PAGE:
This paper aims to investigate an interesting yet mostly ignored distinction within external CEO successions: outside successors who have previous CEO experience and those who do not. It examines stock market reaction, compensation and firm performance prior and post‐succession.
The authors used an event study, “Patell Z‐statistic” and “Rank Z‐statistic” to test cumulative abnormal return before and after the successions. They also used probit and OLS regressions to examine firm performance and CEO compensation prior and post‐succession.
The authors find that the stock market reacts positively to the hiring of an outsider who is an exCEO. Compared with firms that hire non‐exCEOs, firms that hire exCEOs had higher debt ratios and greater bankruptcy chances pre‐succession, but post‐succession, these firms still have worse financial performances. Non‐exCEOs come from better performing firms than exCEOs. There is no consistently significant difference in compensation between an exCEO and a non‐exCEO, though the compensation for both increases significantly from that of the predecessors and that of their previous positions.
Future research could focus on the cost‐benefit tradeoff of hiring an exCEO. It would be interesting to examine the role of the board of directors in assessing this cost‐benefit tradeoff and determining the optimal choice for the firm. An important aspect that has not been sufficiently examined in the literature is the CEO fit. Hiring an exCEO may not always be the right choice for the firm. Another area for future research could examine how the post‐succession performance is affected by exCEO tenure in previous CEO position(s) and whether the exCEO worked in several industries or in the same industry.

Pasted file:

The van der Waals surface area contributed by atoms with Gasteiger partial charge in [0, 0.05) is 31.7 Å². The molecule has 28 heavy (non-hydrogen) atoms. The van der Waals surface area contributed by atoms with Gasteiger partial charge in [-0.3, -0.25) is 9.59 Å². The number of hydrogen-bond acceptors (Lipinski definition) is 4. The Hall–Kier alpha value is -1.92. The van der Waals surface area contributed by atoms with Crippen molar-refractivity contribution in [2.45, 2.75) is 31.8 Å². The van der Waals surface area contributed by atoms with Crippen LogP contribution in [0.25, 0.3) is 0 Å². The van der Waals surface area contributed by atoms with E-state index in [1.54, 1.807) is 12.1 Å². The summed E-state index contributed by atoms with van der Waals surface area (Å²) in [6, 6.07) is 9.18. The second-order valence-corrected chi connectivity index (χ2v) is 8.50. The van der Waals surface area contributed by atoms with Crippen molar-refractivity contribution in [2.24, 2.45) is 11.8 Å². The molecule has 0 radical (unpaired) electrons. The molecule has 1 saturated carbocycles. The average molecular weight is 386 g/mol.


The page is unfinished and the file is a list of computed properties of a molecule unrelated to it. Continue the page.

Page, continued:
This paper also has implications for the board of directors. There seems to be a negative transfer of human capital when it comes to hiring exCEOs. The human capital theory suggests that job‐specific experience positively relates to job performance. According to Hamori and Koyuncu, prior CEO experience may “lead to the formation of knowledge corridors and decision‐making templates that make it difficult for individuals to take in inconsistent information or take actions that are different from past ones in a changed context. This, in turn, undermines performance”. Boards of directors should put more effort into considering inside relay successions and should be cautious when hiring an outsider who has prior CEO experience. A best‐of‐both‐worlds scenario may be for boards to hire exCEOs into top executive positions, such as COO and/or president, so as to give them a chance to be groomed for the top position and familiarize themselves with the firm while still benefiting from their prior CEO experience.
There is very little research on the distinction between outside CEOs with previous CEO experience and those with no such experience. This paper tries to shed some light on this important issue in corporate governance in order to explain why boards of directors would hire an outsider with or without previous CEO experience.
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